Happy Easter! We made it through Lent and now come to the final #40Days40Dads project, which I have saved for my own dad’s responses. I can’t believe that this experiment actually worked and I was able to get 40 dads to participate. I am incredibly grateful to everyone who took the time to share their experience and I have been blown away by the depth and wisdom of so many of the responses. I hope to write a recap post summing up the overarching themes and what I hope to bring into my own fatherly philosophy from the advice I’ve received from this project. But before I get to that, let’s talk about my Dad.
As you’ll see from his answers below, I did not inherit my long-winded writing from my dad, but I can attribute a lot of other characteristics to him. From my dashing good looks and receding hairline1 to my love of the Cubs and the music of Billy Joel, my Dad has influenced my life and personality in innumerable ways. At various points in my life, he has been my Cub Scout leader, my basketball coach, and my biggest fan. He has been a sounding board, a source of advice and a corrective influence. He has laughed at my jokes2 and cried at my wedding. For decades, he has worked longer than the sun every day3 to ensure that my family has the means to attain the advanced education and comfortable lives that we have. I owe all of my success in life to the sacrifices that he and my Mom have made on my behalf. I am eternally grateful, and I can’t wait to watch my Dad become a grandfather to my daughter. I’m excited for both of us to experience these new roles together. I love you, Dad!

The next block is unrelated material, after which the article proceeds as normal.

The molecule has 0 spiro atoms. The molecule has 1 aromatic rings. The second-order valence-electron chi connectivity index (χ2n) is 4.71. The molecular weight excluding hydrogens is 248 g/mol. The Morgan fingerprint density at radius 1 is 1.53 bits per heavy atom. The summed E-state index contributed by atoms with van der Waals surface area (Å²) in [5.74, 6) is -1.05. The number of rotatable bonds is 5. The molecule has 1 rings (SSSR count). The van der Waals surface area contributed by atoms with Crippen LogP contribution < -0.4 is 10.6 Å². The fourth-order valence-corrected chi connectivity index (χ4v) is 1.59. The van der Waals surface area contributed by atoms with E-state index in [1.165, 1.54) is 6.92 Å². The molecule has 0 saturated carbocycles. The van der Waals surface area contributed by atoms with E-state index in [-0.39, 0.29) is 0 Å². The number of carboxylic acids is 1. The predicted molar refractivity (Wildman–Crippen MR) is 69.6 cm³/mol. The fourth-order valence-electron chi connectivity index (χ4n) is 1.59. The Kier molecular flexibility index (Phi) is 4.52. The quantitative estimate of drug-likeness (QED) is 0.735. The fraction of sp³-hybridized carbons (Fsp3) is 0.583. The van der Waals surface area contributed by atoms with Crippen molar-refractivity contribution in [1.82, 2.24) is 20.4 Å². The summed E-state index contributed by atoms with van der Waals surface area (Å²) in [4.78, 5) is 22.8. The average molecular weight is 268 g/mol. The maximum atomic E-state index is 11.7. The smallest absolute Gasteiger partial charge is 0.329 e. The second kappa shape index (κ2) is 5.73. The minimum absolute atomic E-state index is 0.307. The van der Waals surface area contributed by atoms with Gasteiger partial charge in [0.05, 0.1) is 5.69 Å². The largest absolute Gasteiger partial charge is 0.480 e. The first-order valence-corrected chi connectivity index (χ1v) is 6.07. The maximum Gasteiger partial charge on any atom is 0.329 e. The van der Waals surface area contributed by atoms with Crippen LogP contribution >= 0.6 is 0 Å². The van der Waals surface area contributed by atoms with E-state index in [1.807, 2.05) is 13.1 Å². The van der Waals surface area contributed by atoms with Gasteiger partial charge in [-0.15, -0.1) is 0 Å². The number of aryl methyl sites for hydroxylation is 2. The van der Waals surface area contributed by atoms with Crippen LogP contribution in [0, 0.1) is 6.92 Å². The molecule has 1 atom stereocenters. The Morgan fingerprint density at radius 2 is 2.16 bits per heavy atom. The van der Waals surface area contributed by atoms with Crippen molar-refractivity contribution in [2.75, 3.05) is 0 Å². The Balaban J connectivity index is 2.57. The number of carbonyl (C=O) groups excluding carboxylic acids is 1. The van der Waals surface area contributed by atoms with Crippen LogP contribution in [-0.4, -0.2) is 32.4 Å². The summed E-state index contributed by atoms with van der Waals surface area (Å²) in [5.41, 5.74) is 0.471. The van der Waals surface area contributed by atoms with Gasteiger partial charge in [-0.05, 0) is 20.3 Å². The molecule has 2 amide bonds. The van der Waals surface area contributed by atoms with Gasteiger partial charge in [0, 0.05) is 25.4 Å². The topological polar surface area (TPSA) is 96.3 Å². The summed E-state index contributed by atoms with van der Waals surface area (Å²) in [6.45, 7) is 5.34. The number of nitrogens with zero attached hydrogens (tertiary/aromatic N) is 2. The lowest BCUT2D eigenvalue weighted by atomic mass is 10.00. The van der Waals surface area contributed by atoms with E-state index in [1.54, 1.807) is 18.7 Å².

#40: My Dad
My Dad is the father of four sons–ages 33, 31, 27 and 18.
What was the moment when you first felt like a father?
My oldest son was born six weeks early so we were taken completely by surprise.
I remember going home late that night and praying that this little boy would be okay. At that moment, I realized that little boy was MY SON.
What’s your favorite part about being a father?
Being given the opportunity to watch my four boys grow into the great men that they are. Seeing the four different personalities merging to create such a strong brotherly bond.
What’s the hardest part about being a father?
Being human we all make mistakes, so it is very important to admit your error and show your children the proper and, most times, humbling way to act. It is a hard road, but well worth it.
What’s the dumbest/funniest thing that your kid has cried about or fought with you over?
Probably homework and haircuts would be the most cried over. 4
What are you most proud of having taught/shared with your kids or what are you most looking forward to teaching/sharing with them?
A faith-based lifestyle, a strong solid work ethic, and a strong commitment to family. I look forward to sharing in their changing adult roles in whatever they may be.
What’s your favorite thing about your kids?
Each one of them has their own special talents. To enjoy these talents with them is the best.
If you could go back in time and give yourself a piece of advice when you first became a father, what would you say?
I would say make Dad chores more fun, play with them more, and teach them as much as you can.
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